When it comes to business insurance, we understand that the policy wordings and language can put you right off; Indemnity, retroactive date and exclusions? No. Thank you.
As a company we believe in being honest, transparent and getting straight to the point. If you’re not sure about some of the wording, how can you be sure that you’re getting the right cover for your business?
We prefer to be open with our customers and promise to never bamboozle you with big words.
Check out our jargon-busting business insurance glossary below:
The name of a document that sets out any agreed alterations to a contract of insurance.
2. Any one claim
This type of policy provides cover up to the maximum level of cover for each individual claim made during the life of a policy.
The total amount payable for all claims made during the period of insurance.
A broker acts as an independent consultant, negotiating, finding and even selling insurance cover.
5. Business interruption
Cover that will replace your lost income as a result of an event that interrupts your business operations.
A formal request to an insurer asking for payment or compensation based on the terms of the policy.
The term used to describe the amount of risk or liability that you’re insured for.
A formal change or add-on to an existing insurance policy.
This is the pre-agreed amount you will be expected to pay if you need to make a claim on your policy.
10. Excess Layer
Slightly different to “Excess” – Excess layer provides the “insured” with an extra layer of protection. It is a policy you can purchase alongside a standard policy which increases the total limit of your overall liability cover. I.e. you can increase your overall cover from £5 million liability to £10 million. This is ideal when procuring larger contracts of work.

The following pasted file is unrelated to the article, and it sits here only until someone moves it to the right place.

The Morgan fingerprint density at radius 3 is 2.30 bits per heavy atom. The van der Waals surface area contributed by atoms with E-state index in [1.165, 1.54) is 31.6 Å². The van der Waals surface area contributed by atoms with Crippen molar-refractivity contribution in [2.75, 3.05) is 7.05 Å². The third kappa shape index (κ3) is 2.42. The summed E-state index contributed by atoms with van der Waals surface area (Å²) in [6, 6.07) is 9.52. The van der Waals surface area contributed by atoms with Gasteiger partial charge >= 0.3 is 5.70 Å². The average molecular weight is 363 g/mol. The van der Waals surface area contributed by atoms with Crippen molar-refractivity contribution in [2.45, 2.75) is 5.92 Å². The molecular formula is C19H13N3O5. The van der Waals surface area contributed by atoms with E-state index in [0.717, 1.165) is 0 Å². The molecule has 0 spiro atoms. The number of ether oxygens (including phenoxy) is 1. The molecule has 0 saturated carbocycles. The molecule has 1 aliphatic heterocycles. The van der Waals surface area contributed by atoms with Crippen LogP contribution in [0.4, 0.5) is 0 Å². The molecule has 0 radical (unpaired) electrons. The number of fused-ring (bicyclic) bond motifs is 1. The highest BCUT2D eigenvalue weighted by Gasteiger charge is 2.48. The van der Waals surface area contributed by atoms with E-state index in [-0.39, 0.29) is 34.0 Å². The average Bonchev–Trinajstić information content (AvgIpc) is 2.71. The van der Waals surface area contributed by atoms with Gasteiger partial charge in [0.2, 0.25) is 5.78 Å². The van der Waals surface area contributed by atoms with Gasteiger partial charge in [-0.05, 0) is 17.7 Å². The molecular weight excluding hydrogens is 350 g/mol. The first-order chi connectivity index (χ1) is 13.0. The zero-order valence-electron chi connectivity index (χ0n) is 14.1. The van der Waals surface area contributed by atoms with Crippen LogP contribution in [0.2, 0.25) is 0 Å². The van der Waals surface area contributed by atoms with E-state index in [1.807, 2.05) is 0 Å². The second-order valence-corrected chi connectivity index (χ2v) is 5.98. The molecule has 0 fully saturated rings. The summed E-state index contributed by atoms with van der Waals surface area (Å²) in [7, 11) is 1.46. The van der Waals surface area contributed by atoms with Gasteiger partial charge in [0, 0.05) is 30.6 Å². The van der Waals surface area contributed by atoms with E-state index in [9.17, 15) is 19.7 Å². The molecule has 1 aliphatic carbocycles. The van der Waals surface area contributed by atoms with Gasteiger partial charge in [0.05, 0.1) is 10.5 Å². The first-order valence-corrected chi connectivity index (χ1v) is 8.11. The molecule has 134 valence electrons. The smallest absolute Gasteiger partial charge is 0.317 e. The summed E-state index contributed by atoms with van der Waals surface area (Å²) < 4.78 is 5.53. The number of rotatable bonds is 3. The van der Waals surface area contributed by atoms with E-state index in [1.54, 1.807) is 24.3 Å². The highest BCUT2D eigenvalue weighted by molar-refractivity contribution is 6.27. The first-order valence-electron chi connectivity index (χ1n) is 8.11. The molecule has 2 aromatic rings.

There are certain risks that won’t covered by your insurance policy as standard. You should always speak to your broker about exclusions to make sure you have the correct level of cover. You can usually purchase extra coverage for further protection against certain excluded risks.
12. Inception date
The date from which, under the terms of the policy, an insurer is covered or ‘at risk’.
A means of providing financial compensation sufficient to place the insured in the same financial position after a loss as he/she enjoyed immediately before a loss occurred.
The person or company that provide the “insured” with financial security in the event of a claim. Basically the company take on the financial responsibility associated with the ‘risk’ of the client.
The status of an insurance contract that, for a number of reasons, has not been renewed.
This is the responsibility that comes with risk. If you are liable you will need to pay damages to someone who suffers injury or loss, which they can prove, resulted from your negligence.
In simple terms negligence means: failure to take care of something; similarly, in a professional sense negligence means you haven’t provided a duty of care to your clients who have paid for your services as a professional within our field, causing them damage.
A policy is the document which contains details of the insurance cover you have purchased. It also contains the terms and conditions of the insurance contract.
The amount that you pay for your insurance coverage.
20. Retroactive date
Ideal for Architects and structural engineers, this is a type of cover that subject to exclusions, allows you to backdate your insurance policy.
The chance, threat or danger of injury, death, loss, or damage that you face as a result of your business activities.
A financial professional that uses information and risk evaluation as a way of pricing an individual or assets’ insurance premium.
23. Utmost good faith
This basically means that anyone who purchases insurance enters into a contract whereby they have a legal obligation to be upfront, honest and ensure they disclose all relevant material facts to the insurance company.
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